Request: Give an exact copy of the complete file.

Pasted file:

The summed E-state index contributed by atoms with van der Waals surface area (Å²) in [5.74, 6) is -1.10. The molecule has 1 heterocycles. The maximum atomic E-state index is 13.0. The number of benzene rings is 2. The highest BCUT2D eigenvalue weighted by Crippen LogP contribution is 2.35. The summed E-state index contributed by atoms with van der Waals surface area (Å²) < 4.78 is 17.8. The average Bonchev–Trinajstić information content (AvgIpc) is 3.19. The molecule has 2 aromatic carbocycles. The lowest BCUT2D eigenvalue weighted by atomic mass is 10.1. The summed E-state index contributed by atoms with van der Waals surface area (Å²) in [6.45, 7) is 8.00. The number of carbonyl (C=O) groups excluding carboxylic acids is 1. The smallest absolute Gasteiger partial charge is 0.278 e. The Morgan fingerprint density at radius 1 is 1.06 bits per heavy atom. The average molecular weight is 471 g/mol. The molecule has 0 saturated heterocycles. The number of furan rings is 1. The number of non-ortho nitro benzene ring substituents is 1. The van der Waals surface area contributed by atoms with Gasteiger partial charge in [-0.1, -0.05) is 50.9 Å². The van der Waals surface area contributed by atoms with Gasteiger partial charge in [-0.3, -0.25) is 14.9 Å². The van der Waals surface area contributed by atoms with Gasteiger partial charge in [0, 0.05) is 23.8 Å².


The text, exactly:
The summed E-state index contributed by atoms with van der Waals surface area (Å²) in [5.74, 6) is -1.10. The molecule has 1 heterocycles. The maximum atomic E-state index is 13.0. The number of benzene rings is 2. The highest BCUT2D eigenvalue weighted by Crippen LogP contribution is 2.35. The summed E-state index contributed by atoms with van der Waals surface area (Å²) < 4.78 is 17.8. The average Bonchev–Trinajstić information content (AvgIpc) is 3.19. The molecule has 2 aromatic carbocycles. The lowest BCUT2D eigenvalue weighted by atomic mass is 10.1. The summed E-state index contributed by atoms with van der Waals surface area (Å²) in [6.45, 7) is 8.00. The number of carbonyl (C=O) groups excluding carboxylic acids is 1. The smallest absolute Gasteiger partial charge is 0.278 e. The Morgan fingerprint density at radius 1 is 1.06 bits per heavy atom. The average molecular weight is 471 g/mol. The molecule has 0 saturated heterocycles. The number of furan rings is 1. The number of non-ortho nitro benzene ring substituents is 1. The van der Waals surface area contributed by atoms with Gasteiger partial charge in [-0.1, -0.05) is 50.9 Å². The van der Waals surface area contributed by atoms with Gasteiger partial charge in [-0.3, -0.25) is 14.9 Å². The van der Waals surface area contributed by atoms with Gasteiger partial charge in [0, 0.05) is 23.8 Å².